The discovery of a solid on Earth is older than the sun

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Scientists have found what is believed to be the oldest solid material ever discovered, which is a piece formed about 7 billion years ago, and researchers described the discovery as “solid samples of stars” or “real star dust”, which is even older than the sun in our solar system Billions of years, but although it is older than any other solid known to mankind, it reached Earth only 50 years ago when it fell with a meteorite.

Dust
Solid specimen from star dust

According to Sky News, scientists believe that this cosmic dust was confined to a rock meteorite, found in the Field Museum in Australia, a huge hit our planet for half a century, and in addition to this discovery, scientists were able to find a crater for a giant meteorite that struck Earth before 800 A thousand years ago, which could lead to the discovery of other parts of the cosmic dust.

This ancient stellar dust was reached by Earth by the “Mortchison” meteorite, which is a huge 100 kilogram meteorite that fell near the Mortchison area in Victoria state in Australia on September 28, 1969.

In a recent study published in the Proceedings of the National Academy of Sciences, new researchers reported that a new analysis of dozens of dust grains in the pre-planetary period of the Mortchion meteorite revealed a group of different ages, ranging from approximately 4 million years and older than our sun, which was formed 4.6 One billion years, and another as old as 7 billion years, which is 3 billion years more than our sun.

This is one of the most exciting studies that I have worked on … This is because these are the oldest solid materials ever present, and they tell us how stars formed in our galaxy … They are samples, Solid stars, or true stellar dust. ”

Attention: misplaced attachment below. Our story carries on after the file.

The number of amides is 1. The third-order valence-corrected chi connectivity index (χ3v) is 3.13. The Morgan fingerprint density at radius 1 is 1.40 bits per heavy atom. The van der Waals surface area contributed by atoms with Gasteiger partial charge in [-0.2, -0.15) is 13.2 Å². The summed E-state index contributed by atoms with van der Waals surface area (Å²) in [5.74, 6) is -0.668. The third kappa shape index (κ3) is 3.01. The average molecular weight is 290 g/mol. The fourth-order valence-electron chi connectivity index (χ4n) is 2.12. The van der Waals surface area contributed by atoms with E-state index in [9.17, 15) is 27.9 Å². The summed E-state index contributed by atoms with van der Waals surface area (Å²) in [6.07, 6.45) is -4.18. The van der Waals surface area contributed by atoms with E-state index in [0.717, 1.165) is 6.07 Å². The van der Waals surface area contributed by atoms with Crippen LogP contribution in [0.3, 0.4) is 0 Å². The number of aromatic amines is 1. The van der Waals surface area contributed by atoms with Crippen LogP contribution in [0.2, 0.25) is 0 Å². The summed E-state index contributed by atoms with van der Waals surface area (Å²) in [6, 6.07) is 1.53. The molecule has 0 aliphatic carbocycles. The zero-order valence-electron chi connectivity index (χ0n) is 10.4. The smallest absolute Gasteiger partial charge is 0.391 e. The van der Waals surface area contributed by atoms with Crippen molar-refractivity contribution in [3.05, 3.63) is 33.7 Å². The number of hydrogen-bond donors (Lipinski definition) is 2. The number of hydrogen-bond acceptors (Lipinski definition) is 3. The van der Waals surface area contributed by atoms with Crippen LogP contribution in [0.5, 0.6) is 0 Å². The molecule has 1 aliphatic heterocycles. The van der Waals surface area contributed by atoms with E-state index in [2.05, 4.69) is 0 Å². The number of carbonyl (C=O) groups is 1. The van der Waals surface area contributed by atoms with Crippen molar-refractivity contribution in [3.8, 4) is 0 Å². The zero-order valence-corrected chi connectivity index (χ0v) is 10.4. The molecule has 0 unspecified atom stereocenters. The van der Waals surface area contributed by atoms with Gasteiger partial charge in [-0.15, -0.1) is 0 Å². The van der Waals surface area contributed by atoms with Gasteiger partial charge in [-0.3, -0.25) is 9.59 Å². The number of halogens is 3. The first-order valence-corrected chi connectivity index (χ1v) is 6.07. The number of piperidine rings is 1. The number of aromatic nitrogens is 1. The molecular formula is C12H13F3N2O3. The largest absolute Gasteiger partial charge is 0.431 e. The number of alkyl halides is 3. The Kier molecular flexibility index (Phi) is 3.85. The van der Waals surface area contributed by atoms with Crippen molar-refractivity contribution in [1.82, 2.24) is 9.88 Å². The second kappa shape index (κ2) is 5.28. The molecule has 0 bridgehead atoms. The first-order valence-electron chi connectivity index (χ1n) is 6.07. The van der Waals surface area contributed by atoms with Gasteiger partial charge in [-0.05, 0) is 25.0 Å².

The materials examined in the study were called “granular minerals formed before the birth of the sun,” according to the British newspaper The Independent.

It is noteworthy that the particles of astral dust are small and rare, and they are only present in about 5 percent of the meteorites that fell to the ground.

The stellar dust granules were isolated from the Mortchison meteorite, used in this study, about 30 years ago at the University of Chicago, and the process involved crushing the meteorite fragments and turning them into powder.

“Once all the pieces have been separated, it becomes paste, has a permeable property, and then it is melted with acid, until only the astral dust grains remain,” said graduate student at the Museum of Field and University of Chicago and co-author Jenica Greer.

Once the stellar dust granules were isolated, the researchers were able to find out which of these stars the granules came and how old they were, by measuring the number of new elements producing cosmic rays in them.

Scientists have found that most of the granules are between 4.6 and 4.9 billion years old, some of them greater than 5.5 billion years old, and researchers note that 7 billion years ago, abundant numbers of new stars were forming.

“There was a time before the solar system started when stars were formed,” Professor Heck explained.

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